Vered Stearns, MD
Co-Director, Breast Cancer Program
Sidney Kimmel Comprehensive Cancer Center
Associate Professor of Oncology
Johns Hopkins School of Medicine
Member, BCRF Scientific Advisory Board
2013-2014 BCRF Project(s):
(The Estée Lauder Award)
Dr. Stearns will continue to investigate promising interventions for breast cancer prevention using intermediate biomarkers that might predict activity, in blood or in normal breast tissue. Her team’s continued focus is on the use of surrogate biomarker endpoints to assess the activity of agents that decrease breast cancer incidence. There is an urgent need for small studies with intense evaluation of biomarkers that may help select women who are most likely to benefit from an intervention. It is now well-established that not only genetic, but also environmental factors, contribute to breast cancer risk. Over the last year, her group completed enrollment to a study evaluating the role of the bisphosphonate zoledronic acid on markers of breast cancer risk. In the coming year they will enroll up to 40 women to a new study in which they will determine the effectiveness of a new weight loss intervention designated POWER-remote, which was recently published by her team’s collaborators in the New England Journal of Medicine. They will determine biomarkers that predict which overweight or obese women with early breast cancer are most likely to lose weight with this intervention and whether select biomarkers in blood or in normal-appearing breast tissue can help to identify the women most likely to benefit.
Dr. Stearns and her team continue to investigate promising interventions for breast cancer prevention using intermediate biomarkers in blood or in normal breast tissue that might predict activity. In the last funding period they completed enrollment to a study evaluating the role of the bisphosphonate, zoledronic acid on markers of breast cancer risk. The last patient assessment is expected late January 2014 and the researchers have initiated study analyses, with plans to submit an abstract for the 2014 ASCO meeting. They have also initiated a new clinical trial evaluating the effects of a remote weight loss intervention (designated POWER-remote) developed at Johns Hopkins on biomarkers of breast cancer risk. To date they have enrolled 14 women into the study and over half of the patients enrolled on the intervention have already met the primary endpoint of >5% weight loss from baseline body weight.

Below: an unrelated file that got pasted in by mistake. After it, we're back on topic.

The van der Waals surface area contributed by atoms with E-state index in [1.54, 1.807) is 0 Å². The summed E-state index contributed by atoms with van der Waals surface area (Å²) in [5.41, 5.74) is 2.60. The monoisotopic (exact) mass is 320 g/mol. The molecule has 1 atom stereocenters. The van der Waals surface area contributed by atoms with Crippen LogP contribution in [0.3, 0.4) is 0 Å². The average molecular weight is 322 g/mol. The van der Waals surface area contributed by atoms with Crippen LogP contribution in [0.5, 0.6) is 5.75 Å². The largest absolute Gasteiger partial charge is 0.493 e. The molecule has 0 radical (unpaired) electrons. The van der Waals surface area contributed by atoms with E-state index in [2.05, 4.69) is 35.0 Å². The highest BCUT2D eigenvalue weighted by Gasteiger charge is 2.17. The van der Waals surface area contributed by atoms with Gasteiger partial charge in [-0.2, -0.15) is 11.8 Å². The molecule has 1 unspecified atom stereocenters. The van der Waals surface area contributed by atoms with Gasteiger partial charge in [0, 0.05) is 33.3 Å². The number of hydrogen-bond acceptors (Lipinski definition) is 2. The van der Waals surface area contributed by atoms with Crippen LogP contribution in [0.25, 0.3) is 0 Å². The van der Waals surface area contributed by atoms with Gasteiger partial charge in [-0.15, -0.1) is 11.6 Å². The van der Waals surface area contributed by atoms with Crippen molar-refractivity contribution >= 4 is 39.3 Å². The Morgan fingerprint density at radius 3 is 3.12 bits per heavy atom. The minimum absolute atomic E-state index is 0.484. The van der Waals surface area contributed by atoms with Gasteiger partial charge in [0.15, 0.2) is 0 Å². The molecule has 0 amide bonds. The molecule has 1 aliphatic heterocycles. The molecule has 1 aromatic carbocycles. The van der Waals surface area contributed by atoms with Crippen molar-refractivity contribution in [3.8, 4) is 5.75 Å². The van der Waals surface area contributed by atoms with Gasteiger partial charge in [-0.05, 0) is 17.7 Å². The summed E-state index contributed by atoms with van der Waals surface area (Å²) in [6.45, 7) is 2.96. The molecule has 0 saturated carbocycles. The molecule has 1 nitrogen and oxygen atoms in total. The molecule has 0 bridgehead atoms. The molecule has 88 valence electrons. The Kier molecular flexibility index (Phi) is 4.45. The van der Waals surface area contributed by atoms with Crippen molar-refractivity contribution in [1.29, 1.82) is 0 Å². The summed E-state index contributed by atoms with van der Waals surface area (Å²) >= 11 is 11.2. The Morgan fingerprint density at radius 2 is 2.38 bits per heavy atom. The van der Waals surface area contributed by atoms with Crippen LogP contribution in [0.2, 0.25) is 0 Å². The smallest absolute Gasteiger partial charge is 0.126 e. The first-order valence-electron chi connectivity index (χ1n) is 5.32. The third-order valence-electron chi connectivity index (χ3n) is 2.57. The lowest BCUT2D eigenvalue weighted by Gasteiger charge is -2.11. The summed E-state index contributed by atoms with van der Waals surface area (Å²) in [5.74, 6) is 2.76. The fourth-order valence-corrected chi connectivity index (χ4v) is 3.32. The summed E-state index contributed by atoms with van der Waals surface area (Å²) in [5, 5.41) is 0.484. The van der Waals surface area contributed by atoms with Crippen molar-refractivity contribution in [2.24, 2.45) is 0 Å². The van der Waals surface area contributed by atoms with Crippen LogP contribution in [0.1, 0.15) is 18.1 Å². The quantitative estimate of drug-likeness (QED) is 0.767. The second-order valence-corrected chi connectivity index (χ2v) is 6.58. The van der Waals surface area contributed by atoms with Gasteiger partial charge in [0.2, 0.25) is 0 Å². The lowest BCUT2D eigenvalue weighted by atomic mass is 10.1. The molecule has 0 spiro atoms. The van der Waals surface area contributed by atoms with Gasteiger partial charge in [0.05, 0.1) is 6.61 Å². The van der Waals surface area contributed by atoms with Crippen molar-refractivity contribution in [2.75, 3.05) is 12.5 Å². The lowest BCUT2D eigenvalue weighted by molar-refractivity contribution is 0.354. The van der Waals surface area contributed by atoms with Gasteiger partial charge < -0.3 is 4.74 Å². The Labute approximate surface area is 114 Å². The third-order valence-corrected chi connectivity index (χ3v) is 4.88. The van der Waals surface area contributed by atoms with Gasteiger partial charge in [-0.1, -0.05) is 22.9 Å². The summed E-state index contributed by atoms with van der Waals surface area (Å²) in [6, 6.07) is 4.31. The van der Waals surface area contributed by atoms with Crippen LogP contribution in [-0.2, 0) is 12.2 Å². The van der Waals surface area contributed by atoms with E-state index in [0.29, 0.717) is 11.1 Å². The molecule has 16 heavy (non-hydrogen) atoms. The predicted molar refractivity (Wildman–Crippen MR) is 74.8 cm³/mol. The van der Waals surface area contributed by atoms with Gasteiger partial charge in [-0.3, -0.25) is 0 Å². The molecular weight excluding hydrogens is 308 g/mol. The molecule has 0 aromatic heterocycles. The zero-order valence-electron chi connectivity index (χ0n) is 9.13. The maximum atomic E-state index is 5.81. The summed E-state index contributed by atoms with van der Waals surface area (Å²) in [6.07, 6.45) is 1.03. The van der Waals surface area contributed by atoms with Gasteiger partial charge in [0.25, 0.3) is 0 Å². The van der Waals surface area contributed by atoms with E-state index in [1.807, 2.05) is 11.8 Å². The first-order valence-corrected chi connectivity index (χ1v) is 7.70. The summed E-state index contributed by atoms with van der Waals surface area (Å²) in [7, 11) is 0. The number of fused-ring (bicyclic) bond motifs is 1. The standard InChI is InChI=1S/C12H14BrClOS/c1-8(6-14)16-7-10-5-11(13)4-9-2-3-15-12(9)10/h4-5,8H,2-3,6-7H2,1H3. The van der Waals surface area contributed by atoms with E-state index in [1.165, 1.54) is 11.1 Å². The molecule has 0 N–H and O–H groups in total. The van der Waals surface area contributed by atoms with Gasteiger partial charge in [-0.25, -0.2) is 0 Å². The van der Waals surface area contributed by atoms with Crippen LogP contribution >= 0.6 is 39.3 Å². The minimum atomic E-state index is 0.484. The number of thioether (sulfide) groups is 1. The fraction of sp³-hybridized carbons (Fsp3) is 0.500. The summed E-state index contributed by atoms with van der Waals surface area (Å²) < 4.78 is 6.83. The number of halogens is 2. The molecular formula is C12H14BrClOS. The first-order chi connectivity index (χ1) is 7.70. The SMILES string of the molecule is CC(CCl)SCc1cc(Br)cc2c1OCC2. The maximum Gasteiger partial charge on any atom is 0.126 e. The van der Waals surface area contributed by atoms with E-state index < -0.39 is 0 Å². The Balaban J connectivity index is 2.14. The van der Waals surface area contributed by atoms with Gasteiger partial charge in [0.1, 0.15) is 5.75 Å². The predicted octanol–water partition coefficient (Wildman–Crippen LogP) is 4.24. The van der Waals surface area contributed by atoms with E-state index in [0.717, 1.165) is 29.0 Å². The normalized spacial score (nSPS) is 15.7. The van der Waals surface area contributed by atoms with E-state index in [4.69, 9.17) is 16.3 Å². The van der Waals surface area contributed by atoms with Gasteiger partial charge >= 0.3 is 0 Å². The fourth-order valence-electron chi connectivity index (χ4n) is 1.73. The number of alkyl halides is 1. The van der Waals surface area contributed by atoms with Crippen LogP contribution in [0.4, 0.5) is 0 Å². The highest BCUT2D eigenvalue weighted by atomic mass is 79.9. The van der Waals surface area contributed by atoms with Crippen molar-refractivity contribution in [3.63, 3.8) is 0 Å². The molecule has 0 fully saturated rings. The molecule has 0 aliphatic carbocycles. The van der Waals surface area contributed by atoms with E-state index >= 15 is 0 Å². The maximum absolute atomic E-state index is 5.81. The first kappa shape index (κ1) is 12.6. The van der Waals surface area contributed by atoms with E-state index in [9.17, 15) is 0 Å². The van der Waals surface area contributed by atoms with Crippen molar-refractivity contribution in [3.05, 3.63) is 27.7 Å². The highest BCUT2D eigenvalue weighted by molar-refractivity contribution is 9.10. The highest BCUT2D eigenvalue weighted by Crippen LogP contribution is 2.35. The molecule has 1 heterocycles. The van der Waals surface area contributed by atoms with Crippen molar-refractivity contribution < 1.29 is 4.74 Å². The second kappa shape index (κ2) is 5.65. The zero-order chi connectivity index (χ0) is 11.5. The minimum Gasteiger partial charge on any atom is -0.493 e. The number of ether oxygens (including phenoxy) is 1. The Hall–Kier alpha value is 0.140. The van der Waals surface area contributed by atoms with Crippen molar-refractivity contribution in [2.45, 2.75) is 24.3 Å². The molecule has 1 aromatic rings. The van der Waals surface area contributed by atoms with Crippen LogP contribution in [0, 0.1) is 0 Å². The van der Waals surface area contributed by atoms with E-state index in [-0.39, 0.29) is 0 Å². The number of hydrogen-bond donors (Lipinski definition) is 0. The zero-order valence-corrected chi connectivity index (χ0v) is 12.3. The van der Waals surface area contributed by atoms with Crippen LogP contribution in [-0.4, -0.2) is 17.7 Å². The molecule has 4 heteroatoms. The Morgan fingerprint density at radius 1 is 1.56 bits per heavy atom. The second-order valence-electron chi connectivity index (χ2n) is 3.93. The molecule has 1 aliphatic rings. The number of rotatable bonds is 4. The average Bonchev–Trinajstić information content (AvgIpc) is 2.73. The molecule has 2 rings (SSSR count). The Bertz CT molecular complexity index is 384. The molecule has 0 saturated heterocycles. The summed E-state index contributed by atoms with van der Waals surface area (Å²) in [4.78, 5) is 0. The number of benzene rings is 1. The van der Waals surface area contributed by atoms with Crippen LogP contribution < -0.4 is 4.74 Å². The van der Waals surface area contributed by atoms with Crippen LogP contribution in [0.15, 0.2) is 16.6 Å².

Dr. Stearns completed a BS equivalent at the Sackler Faculty of Medicine, Tel-Aviv University, in Israel in 1989. After relocating to the United States, she completed her medical school training at the University of Medicine and Dentistry of New Jersey, Robert Wood Johnson Medical School, where she received her MD in 1992. Dr. Stearns completed her Internal Medicine residency at Georgetown University Medical Center in Washington, DC in 1995. She subsequently completed a Medical Oncology Fellowship at Georgetown University and the Lombardi Cancer Center when she developed interest in translational breast cancer research. Dr. Stearns joined the faculty at the Lombardi Cancer Center at the Georgetown University in 1999, and at the University of Michigan Comprehensive Cancer Center in Ann Arbor, Michigan in 2001. In 2002, she joined the faculty at the Breast Cancer Research Program at the Sidney Kimmel Comprehensive Cancer Center at Johns Hopkins. She is a member of the American Society of Clinical Oncology and the American Association for Cancer Research.
Dr. Stearns's long-term research goal is to improve upon current practices by individualizing therapies for breast cancer. While administering standard chemotherapy in the preoperative setting, she examines molecular markers and functional imaging that may assist in early determination of sensitivity or resistance to treatments. The long-term goal is to add novel agents to standard regimens using surrogate markers as endpoints. The work is supported by the prestigious Damon Runyon Clinical Investigator Award and by the NCI. Dr. Stearns has also examined surrogate markers that may predict response to treatments that may prevent breast cancer such as tamoxifen and anastrozole.
Dr. Stearns is a member of a large group funded by the NIH/NIGMS to evaluate the role of genetic polymorphism in efficacy and safety to common breast cancer treatments such as tamoxifen. Finally, Dr. Stearns has spent considerable time focusing on improving the quality of life of women who have survived their breast cancer and suffer bothersome hot flashes. Further work focuses on a better understanding of mechanism of action of agents that control hot flashes.